Germany sees employment rise despite crisis across Eurozone

 
Ben Southwood
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GERMAN employment soared in December, despite the devastating repercussions of the Eurozone crisis.

Official statistical body Destatis yesterday revealed that 291,000 more German residents were in employment in December 2012 than during the same month a year before, bringing the total to 41.8m.

Unemployment declined 77,000 as well, bringing the total to 2.25m, or 5.3 per cent of the economically active population.

More welcome news came from the banking sector, with credit constraints on German trade and industry down 0.8 percentage points according to Ifo, the economic research institution. Now just 20.3 per cent of German firms report restrictive credit policies from banks.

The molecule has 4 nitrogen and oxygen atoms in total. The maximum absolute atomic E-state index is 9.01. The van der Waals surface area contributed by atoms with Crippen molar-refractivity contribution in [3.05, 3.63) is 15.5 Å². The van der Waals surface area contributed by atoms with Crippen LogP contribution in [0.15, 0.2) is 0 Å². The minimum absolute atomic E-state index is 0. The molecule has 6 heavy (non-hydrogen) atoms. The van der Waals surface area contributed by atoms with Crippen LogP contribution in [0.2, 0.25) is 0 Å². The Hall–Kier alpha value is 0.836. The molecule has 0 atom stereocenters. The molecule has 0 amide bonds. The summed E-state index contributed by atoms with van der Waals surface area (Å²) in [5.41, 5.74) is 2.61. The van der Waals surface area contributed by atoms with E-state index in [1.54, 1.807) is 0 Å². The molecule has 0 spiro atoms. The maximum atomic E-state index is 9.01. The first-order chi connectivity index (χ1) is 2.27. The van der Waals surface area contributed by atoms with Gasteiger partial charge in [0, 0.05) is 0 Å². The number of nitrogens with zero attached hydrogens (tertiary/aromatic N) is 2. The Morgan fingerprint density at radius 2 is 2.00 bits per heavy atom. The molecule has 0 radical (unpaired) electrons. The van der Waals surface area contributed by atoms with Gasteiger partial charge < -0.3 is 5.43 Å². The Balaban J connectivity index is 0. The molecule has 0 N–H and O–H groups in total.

And this continued employment and credit market improvement came despite a drastic drop in retail turnover – down 4.7 per cent in real terms over the same period, also according to Destatis.

But German strength was set against weakness in yesterday’s data regarding the rest of the single currency bloc.

French household consumption inched down 0.1 per cent in volume terms between the third and fourth quarters, despite the impact of Christmas. Spending on manufactured goods fell 0.8 per cent – the biggest fall since 1993.

Spanish data was less downbeat, with inflation creeping down and tourism edging up. The consumer price index for Spain grew 2.6 per cent in the year to January, according to Ine, the official statistical body, down from 2.9 per cent in December and November.

A separate release from Ine showed that December also enjoyed a 1.1 per cent increase in stays in tourist accommodation.